I’ve been fascinated by behaviour and understanding why we do the things we do from an early age. This curiosity, coupled with my affinity for science subjects, led me to pursue undergraduate studies in neuroscience. I enrolled in the fall of 2012 at Carleton University and began taking all the basic science courses –chemistry, biology, math and physics. However, the one subject that caught my attention was a neuroscience course: Introduction to Mental Health and Disease. In this class, I was introduced to the brain and immediately became intrigued by its complexity. We learned about the basics of the brain: the organization of its many structures, and of course, the action potential. What I found the most interesting, however, were our discussions on mental illnesses and neurological disorders. I was captivated by what happened when things went awry. It quickly became clear to me that I was passionate about studying the brain and that I had made the right decision to pursue studies in the field of neuroscience.
My curiosity for understanding how the malfunction of the brain could lead to a number of debilitating disorders prompted me to volunteer at the Royal Ottawa Mental Hospital to gain experience working with patients with mental illnesses. It is through this experience that I developed a true understanding of the importance of providing adequate treatment and support for individuals suffering from mental illness. As a volunteer, I was fortunate to have many roles which allowed me to interact with patients. In one of these roles I volunteered as a recreational therapist assistant on the schizophrenia unit where I organized leisurely activities for patients. I found my experience in this volunteer position to be both extremely rewarding and educational. I was thrilled that I could provide an entertaining afternoon for the patients on the unit and at the same time, have the opportunity to receive hands-on learning in areas that had been covered in my university courses.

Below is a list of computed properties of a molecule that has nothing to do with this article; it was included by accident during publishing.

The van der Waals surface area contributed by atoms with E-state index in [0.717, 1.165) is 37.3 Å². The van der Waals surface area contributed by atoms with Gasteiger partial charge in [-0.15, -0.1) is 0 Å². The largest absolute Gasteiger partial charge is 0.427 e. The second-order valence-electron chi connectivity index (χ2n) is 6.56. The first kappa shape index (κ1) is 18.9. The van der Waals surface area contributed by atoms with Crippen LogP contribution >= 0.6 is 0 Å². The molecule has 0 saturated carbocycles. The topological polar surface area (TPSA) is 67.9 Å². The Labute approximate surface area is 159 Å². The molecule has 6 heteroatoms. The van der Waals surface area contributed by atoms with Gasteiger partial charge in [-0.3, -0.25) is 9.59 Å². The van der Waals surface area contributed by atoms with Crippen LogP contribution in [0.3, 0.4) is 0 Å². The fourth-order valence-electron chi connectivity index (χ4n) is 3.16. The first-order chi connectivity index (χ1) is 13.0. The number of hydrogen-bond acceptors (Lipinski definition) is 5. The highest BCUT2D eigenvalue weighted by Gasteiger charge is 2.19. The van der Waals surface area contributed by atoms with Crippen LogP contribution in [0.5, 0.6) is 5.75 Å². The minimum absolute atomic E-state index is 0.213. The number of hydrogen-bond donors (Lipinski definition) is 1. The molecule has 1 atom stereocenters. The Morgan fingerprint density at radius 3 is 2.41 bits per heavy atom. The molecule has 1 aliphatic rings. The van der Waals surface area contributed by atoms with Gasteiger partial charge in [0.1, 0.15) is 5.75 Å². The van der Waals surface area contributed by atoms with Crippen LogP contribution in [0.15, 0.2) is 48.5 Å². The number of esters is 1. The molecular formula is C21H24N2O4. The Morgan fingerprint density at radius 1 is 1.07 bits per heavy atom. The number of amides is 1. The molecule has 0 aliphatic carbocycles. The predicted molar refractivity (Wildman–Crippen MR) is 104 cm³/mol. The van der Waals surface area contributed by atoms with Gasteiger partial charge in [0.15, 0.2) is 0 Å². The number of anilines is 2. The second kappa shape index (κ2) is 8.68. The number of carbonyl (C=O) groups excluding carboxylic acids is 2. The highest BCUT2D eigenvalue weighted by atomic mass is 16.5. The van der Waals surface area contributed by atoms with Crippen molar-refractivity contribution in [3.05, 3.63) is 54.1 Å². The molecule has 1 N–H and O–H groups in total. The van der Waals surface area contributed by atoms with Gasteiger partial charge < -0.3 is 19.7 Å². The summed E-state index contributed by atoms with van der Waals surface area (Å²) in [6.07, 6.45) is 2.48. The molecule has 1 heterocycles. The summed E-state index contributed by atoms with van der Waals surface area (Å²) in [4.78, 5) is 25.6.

My role as a mental health volunteer has had a huge impact on my decision to pursue studies at the graduate level. The experiences I gained through my 2+ years as a volunteer allowed me to discover my true passion for helping individuals suffering from neurological disorders and mental illness. This ultimately led me to apply for graduate studies in the field of neuroscience at McGill.
I started my Master’s degree in McGill University’s IPN in the fall of 2016 under the supervision of Dr. Jesper Sjöström. In this lab, I study epileptogenesis –the gradual process by which the brain develops epilepsy– in rodents using state-of-the-art techniques such as optogenetics and 2-photon laser microscopy. I have found this research topic to be extremely fascinating and necessary because there are many unknowns in the field of epilepsy pertaining to the development of the disease. Additionally, anti-convulsive drugs are the primary treatment for epilepsy, but these are only effective in ~70% of cases. For these reasons, it is critical to continue studying how epilepsy develops in the brain, to advance our understanding of epilepsy and to discover new ways to treat this disorder. My goal is to aid in this endeavor by studying the synaptic plasticity of inhibitory interneurons in cortical microcircuits to determine their impact on neocortical seizures in rodent models of epilepsy.